What parents need to know
Parents Need to Know
Parents need to know that Jelly is a free social media app on which teens and adults can ask each other questions and get answers about almost anything. The Q&A service's motto is "Let's Help Each Other," and that's essentially what users do with their responses. Need to know the translation of a Jamaican folk saying, a recommendation for a good thermos, or which scarf looks best with your new sweater? Take a photo or use one from the Internet, type a brief question (with a 240-character limit), and then wait for answers to roll in. Swipe through other users' images and questions until you see one you can answer, and post a response. Send a "thanks" or comment on responses. Although no objectionable questions or answers were observed during this review, because content is user-generated there may occasionally be content that's inappropriate for kids.
What's it about?
Sign up for JELLY by linking the app to your Facebook or Twitter account. Choose by tapping on any of 12 topics you think you can help others with. View a question by another Jelly user; answer by typing or drawing on the image, or swipe down to dismiss it if you can't help with that one. To ask a question, tap on the pencil icon, add a photo or a location, and type your question. Choose to add to Facebook and Twitter or just ask on Jelly. View answers, send thanks, and reply. Used well, Jelly can be an easy, social way to get help.
Is it any good?
Created by one of the founders of Twitter, Jelly is a fascinating information-sharing community app spanning many topics, from cooking and fashion to tech and travel. The interface, which includes images for each question, is easy to use for both asking and answering questions. Teens may even be able to use it for homework help. With one easy screen tap, users can thank others for responses, which is a nice, positive social touch.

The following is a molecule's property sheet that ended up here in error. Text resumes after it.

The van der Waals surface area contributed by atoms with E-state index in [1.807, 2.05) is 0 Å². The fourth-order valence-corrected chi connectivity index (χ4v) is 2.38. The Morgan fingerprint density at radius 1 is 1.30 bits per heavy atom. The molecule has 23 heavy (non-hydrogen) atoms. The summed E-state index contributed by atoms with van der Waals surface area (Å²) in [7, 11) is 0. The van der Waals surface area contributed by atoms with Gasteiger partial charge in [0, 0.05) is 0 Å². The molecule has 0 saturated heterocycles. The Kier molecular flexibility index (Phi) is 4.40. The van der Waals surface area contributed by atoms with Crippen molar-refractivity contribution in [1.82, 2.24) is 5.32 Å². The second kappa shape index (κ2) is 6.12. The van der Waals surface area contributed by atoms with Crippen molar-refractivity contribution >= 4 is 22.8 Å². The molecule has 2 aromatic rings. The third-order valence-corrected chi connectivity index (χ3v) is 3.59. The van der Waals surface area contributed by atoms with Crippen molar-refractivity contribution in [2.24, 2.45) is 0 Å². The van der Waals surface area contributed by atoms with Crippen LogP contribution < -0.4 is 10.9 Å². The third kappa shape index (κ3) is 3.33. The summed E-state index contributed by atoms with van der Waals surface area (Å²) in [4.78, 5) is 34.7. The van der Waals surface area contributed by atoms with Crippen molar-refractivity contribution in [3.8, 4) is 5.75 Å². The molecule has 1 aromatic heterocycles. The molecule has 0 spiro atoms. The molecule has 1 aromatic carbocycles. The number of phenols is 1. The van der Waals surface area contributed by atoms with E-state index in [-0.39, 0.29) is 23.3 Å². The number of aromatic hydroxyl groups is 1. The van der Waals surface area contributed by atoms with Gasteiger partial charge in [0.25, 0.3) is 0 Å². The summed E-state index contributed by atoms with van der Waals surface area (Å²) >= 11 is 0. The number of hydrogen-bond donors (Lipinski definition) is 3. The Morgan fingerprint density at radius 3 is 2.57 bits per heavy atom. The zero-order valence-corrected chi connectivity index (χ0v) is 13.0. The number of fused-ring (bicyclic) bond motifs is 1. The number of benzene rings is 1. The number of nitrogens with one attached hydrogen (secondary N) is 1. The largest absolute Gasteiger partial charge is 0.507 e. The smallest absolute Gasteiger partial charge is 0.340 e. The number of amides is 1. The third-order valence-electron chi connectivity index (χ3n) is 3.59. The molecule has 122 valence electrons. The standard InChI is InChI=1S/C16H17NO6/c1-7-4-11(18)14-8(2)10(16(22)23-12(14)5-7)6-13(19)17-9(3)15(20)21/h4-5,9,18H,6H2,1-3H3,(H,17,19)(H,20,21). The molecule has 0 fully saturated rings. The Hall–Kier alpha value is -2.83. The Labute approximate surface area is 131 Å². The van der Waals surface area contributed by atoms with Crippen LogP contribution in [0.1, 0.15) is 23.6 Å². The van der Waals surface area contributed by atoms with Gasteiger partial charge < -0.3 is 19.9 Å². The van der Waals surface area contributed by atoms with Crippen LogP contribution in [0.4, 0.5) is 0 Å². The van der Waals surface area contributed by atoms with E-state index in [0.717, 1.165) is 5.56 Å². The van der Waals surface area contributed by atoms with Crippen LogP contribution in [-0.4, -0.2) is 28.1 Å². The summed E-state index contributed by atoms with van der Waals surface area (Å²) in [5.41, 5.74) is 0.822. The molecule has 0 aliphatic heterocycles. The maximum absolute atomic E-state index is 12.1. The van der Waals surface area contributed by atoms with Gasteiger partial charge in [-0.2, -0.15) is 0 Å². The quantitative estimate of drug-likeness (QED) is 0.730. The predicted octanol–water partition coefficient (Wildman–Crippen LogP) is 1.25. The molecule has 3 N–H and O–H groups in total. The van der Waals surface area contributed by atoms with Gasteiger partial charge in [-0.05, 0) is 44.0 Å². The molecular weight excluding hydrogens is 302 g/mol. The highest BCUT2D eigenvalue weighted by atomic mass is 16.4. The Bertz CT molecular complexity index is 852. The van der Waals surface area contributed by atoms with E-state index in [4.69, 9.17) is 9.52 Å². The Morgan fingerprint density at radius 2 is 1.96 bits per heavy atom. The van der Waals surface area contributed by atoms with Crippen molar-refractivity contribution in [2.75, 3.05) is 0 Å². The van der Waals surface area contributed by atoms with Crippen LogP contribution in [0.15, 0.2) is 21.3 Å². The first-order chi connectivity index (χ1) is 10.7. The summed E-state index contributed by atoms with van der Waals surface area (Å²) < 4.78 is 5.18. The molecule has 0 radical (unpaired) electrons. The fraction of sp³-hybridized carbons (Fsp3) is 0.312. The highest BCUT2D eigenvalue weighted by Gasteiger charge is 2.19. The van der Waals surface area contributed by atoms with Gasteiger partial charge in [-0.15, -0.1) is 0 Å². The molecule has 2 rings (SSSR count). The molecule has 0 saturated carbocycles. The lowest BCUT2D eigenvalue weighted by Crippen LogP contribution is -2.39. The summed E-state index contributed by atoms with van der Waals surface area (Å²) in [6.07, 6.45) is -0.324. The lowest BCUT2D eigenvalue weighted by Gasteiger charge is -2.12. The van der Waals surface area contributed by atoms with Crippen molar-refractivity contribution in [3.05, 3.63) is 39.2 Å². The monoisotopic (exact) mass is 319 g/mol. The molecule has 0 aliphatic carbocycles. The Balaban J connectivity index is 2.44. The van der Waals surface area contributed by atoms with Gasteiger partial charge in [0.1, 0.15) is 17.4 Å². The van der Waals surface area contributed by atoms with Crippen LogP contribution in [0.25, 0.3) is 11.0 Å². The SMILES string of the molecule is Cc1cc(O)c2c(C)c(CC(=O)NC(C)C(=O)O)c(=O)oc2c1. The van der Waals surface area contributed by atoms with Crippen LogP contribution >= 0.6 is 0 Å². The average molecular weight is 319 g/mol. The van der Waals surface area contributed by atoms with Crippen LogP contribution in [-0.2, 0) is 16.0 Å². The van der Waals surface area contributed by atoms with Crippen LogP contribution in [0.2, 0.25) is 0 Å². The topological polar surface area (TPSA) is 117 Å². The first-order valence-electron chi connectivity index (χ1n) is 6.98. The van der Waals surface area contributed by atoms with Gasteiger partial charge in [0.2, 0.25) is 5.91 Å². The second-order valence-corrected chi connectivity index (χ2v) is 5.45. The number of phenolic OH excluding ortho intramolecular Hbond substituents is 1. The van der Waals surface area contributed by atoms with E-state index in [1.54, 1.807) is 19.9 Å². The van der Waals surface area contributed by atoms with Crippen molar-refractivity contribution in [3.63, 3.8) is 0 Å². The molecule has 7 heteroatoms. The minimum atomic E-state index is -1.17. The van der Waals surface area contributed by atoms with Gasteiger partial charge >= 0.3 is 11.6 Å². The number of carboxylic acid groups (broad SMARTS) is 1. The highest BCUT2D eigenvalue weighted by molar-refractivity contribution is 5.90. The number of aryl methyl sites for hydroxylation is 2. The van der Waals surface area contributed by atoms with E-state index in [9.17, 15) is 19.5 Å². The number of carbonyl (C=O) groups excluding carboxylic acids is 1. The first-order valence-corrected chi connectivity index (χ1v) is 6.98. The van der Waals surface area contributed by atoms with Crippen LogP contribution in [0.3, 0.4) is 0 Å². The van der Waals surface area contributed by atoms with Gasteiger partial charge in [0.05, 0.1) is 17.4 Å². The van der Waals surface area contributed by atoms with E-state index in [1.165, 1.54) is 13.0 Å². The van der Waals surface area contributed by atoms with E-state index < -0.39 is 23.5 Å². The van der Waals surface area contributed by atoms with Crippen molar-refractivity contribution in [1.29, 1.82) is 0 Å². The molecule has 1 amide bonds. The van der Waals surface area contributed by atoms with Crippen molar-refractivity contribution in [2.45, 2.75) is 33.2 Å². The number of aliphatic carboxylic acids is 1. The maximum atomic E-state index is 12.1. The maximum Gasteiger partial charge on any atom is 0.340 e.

Jelly can be an interesting way to learn about stuff all over the world; on the downside, wading through questions about restaurants in Boston or parks in NYC when you're in a state thousands of miles away, for example, can become tedious. Also, teens should be aware that users they don't know can find them on Facebook via Jelly; as a result, they could receive friend requests on Facebook from people they don't know but who have responded to them on Jelly. As the app grows and matures, more features for refining questions and answers as well as increased safety features and privacy options may make Jelly even more enjoyable and useful.
Families can talk about...
Families can talk about privacy and safety. Read Common Sense's Internet Safety Tips for High School Kids with your teen to cover the basics, and remind your teen to post wisely: Even if he or she stops using Jelly and deletes the app, the content already posted remains for others to view.
Because Jelly's quality (and safety) is only as good as the questions users decide to ask and the responses others give, discuss with your teen what kinds of questions are appropriate to ask publicly and what are best to ask only to people you know well.
Remind your teen to use the cool "thanks" button to send a quick thank-you to users who take time to send a helpful answer to a question.